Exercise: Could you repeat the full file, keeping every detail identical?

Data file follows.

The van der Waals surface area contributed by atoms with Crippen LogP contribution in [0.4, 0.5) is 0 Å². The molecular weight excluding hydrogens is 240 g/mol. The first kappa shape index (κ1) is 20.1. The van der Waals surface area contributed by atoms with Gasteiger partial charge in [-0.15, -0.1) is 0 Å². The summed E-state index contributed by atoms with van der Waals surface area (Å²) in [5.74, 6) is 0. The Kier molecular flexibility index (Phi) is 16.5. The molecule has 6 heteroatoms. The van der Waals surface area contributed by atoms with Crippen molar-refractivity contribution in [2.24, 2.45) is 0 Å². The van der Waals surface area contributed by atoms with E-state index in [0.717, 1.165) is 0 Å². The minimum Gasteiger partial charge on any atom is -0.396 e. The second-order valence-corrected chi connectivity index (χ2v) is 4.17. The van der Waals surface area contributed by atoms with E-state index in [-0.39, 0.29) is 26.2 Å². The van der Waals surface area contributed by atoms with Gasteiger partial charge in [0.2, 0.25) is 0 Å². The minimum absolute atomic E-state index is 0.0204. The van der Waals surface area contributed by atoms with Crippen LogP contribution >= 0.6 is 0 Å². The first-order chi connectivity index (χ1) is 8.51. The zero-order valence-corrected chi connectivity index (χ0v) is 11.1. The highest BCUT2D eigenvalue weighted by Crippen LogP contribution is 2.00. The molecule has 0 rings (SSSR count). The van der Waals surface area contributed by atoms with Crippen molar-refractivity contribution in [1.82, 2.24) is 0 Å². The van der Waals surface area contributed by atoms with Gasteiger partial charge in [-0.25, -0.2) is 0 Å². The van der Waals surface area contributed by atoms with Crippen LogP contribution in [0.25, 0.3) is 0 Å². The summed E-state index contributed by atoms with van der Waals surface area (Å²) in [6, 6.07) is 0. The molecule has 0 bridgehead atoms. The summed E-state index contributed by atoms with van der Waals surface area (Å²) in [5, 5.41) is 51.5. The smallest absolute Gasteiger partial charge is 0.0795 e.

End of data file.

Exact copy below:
The van der Waals surface area contributed by atoms with Crippen LogP contribution in [0.4, 0.5) is 0 Å². The molecular weight excluding hydrogens is 240 g/mol. The first kappa shape index (κ1) is 20.1. The van der Waals surface area contributed by atoms with Gasteiger partial charge in [-0.15, -0.1) is 0 Å². The summed E-state index contributed by atoms with van der Waals surface area (Å²) in [5.74, 6) is 0. The Kier molecular flexibility index (Phi) is 16.5. The molecule has 6 heteroatoms. The van der Waals surface area contributed by atoms with Crippen molar-refractivity contribution in [2.24, 2.45) is 0 Å². The van der Waals surface area contributed by atoms with E-state index in [0.717, 1.165) is 0 Å². The minimum Gasteiger partial charge on any atom is -0.396 e. The second-order valence-corrected chi connectivity index (χ2v) is 4.17. The van der Waals surface area contributed by atoms with E-state index in [-0.39, 0.29) is 26.2 Å². The van der Waals surface area contributed by atoms with Gasteiger partial charge in [0.2, 0.25) is 0 Å². The minimum absolute atomic E-state index is 0.0204. The van der Waals surface area contributed by atoms with Crippen LogP contribution >= 0.6 is 0 Å². The first-order chi connectivity index (χ1) is 8.51. The zero-order valence-corrected chi connectivity index (χ0v) is 11.1. The highest BCUT2D eigenvalue weighted by Crippen LogP contribution is 2.00. The molecule has 0 rings (SSSR count). The van der Waals surface area contributed by atoms with Crippen molar-refractivity contribution in [1.82, 2.24) is 0 Å². The van der Waals surface area contributed by atoms with Gasteiger partial charge in [-0.25, -0.2) is 0 Å². The van der Waals surface area contributed by atoms with Crippen LogP contribution in [0.25, 0.3) is 0 Å². The summed E-state index contributed by atoms with van der Waals surface area (Å²) in [6, 6.07) is 0. The molecule has 0 bridgehead atoms. The summed E-state index contributed by atoms with van der Waals surface area (Å²) in [5, 5.41) is 51.5. The smallest absolute Gasteiger partial charge is 0.0795 e.